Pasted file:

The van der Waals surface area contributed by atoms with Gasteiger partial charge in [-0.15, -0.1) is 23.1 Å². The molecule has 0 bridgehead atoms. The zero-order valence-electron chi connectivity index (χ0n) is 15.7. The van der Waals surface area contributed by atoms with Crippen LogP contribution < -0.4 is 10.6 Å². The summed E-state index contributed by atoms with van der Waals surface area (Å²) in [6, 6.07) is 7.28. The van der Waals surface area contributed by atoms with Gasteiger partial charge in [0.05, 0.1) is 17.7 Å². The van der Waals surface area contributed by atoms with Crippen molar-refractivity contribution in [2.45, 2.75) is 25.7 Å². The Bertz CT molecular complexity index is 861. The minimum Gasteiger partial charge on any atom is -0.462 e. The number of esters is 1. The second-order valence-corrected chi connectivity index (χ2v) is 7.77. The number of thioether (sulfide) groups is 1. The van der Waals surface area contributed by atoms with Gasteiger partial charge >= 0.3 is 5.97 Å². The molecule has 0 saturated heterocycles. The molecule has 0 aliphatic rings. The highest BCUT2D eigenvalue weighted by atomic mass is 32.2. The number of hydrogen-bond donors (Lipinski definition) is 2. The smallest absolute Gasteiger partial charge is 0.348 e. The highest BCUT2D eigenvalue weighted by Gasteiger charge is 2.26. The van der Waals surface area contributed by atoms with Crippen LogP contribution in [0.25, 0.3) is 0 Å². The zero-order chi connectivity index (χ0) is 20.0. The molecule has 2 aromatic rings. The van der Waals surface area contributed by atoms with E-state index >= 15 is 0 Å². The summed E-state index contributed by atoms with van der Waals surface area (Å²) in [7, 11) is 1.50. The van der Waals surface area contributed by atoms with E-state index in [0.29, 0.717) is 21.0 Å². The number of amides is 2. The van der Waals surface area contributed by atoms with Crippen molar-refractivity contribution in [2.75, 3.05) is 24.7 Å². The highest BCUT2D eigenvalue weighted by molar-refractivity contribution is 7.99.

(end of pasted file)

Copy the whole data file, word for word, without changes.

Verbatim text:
The van der Waals surface area contributed by atoms with Gasteiger partial charge in [-0.15, -0.1) is 23.1 Å². The molecule has 0 bridgehead atoms. The zero-order valence-electron chi connectivity index (χ0n) is 15.7. The van der Waals surface area contributed by atoms with Crippen LogP contribution < -0.4 is 10.6 Å². The summed E-state index contributed by atoms with van der Waals surface area (Å²) in [6, 6.07) is 7.28. The van der Waals surface area contributed by atoms with Gasteiger partial charge in [0.05, 0.1) is 17.7 Å². The van der Waals surface area contributed by atoms with Crippen molar-refractivity contribution in [2.45, 2.75) is 25.7 Å². The Bertz CT molecular complexity index is 861. The minimum Gasteiger partial charge on any atom is -0.462 e. The number of esters is 1. The second-order valence-corrected chi connectivity index (χ2v) is 7.77. The number of thioether (sulfide) groups is 1. The van der Waals surface area contributed by atoms with Gasteiger partial charge >= 0.3 is 5.97 Å². The molecule has 0 saturated heterocycles. The molecule has 0 aliphatic rings. The highest BCUT2D eigenvalue weighted by atomic mass is 32.2. The number of hydrogen-bond donors (Lipinski definition) is 2. The smallest absolute Gasteiger partial charge is 0.348 e. The highest BCUT2D eigenvalue weighted by Gasteiger charge is 2.26. The van der Waals surface area contributed by atoms with Crippen LogP contribution in [0.25, 0.3) is 0 Å². The zero-order chi connectivity index (χ0) is 20.0. The molecule has 2 aromatic rings. The van der Waals surface area contributed by atoms with E-state index >= 15 is 0 Å². The summed E-state index contributed by atoms with van der Waals surface area (Å²) in [7, 11) is 1.50. The van der Waals surface area contributed by atoms with E-state index in [0.29, 0.717) is 21.0 Å². The number of amides is 2. The van der Waals surface area contributed by atoms with Crippen molar-refractivity contribution in [2.75, 3.05) is 24.7 Å². The highest BCUT2D eigenvalue weighted by molar-refractivity contribution is 7.99.